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Big May Inflows to Taiwan, Korean Stocks on AI Chip Demand

Foreign inflows of $4.4 billion went into Taiwanese stocks and $3.1 billion into South Korean equities in May amid surge of interest in beneficiaries from artificial intelligence boom

Investors pumped billions into chip related stocks in Taiwan and South Korea last month, data for May has revealed.
The battle for shares of China's AI chip market is a multi-billion-dollar tussle, but filling the void created by the latest US curbs could take some time, experts say. This Reuters file photo shows a Huawei Hisilicon chip.


South Korea and Taiwanese chip stocks attracted billions in foreign investment during May amid the jump in interest in artificial intelligence (AI).

Taiwanese equities attracted a huge inflow of $4.4 billion, followed by $3.1 billion that went into South Korean stocks.

The rise of ChatGPT, launched last year, has propelled the AI frenzy and sparked a global rally in chipmaker stocks.

“The chase for semiconductor stocks on optimism surrounding AI demand has been a key theme for investors, and South Korea and Taiwan’s significantly higher exposure to that industry may account for the larger amount of net inflows as opposed to the rest of the region,” Yeap Jung Rong, market strategist at IG, said.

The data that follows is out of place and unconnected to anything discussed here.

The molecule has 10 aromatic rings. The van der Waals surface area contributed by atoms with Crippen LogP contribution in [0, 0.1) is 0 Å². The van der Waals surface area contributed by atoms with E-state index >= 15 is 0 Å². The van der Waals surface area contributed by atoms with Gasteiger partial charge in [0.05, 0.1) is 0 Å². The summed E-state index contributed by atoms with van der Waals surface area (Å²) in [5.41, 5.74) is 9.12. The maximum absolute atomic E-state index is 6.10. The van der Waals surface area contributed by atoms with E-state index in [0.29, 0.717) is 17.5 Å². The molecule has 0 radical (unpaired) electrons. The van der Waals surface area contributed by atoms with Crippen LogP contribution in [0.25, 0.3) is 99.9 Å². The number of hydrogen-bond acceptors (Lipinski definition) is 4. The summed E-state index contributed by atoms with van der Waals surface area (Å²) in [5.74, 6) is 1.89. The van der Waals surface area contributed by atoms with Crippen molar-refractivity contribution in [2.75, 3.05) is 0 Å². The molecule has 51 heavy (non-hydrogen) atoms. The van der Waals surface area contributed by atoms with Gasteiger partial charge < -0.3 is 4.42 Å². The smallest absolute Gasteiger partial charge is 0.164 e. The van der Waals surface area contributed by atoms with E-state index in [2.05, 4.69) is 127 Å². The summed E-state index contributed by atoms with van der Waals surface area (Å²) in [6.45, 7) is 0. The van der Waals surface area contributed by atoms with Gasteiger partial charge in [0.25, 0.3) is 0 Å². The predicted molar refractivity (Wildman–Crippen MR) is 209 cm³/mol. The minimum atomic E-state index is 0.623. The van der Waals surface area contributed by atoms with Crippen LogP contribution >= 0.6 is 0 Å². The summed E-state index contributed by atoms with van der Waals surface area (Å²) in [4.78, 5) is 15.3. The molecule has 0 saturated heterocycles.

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India also sees a surge of inflows

Data from stock exchanges in South Korea, Taiwan, India, Indonesia, the Philippines, Thailand and Vietnam showed foreigners purchased a net $11.74 billion worth of regional equities in May – the biggest amount since November 2022.

Markets in Taiwan and South Korea accounted for about 64% of the region’s total inflows last month.

Meanwhile, foreigners secured a net $5.3 billion worth of Indian stocks, their biggest monthly purchase since August 2022, boosted by its strong economic growth in the March quarter.

“The GDP growth print was a significant positive surprise, and strong bank credit growth and GST collections are underscoring robust corporate growth outlook, we believe,” Manishi Raychaudhuri, Asia-Pacific head of equity research at BNP Paribas, said.

On the other hand, Thai, Vietnamese and Philippine equities faced outflows of $995 million, $134 million and $81 million, respectively, last month.

In contrast to the significant sell-off in 2022, foreign investors have been net buyers of Asian equities this year, buoyed by expectations that the Federal Reserve would adopt less aggressive monetary tightening measures to combat inflationary pressures.

A string of economic data, along with last week’s dovish rhetoric from Fed officials, has emboldened bets that the Fed will likely refrain from lifting rates at its June 13-14 meeting.


  • Reuters with additional editing by Jim Pollard




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Jim Pollard

Jim Pollard is an Australian journalist based in Thailand since 1999. He worked for News Ltd papers in Sydney, Perth, London and Melbourne before travelling through SE Asia in the late 90s. He was a senior editor at The Nation for 17+ years.


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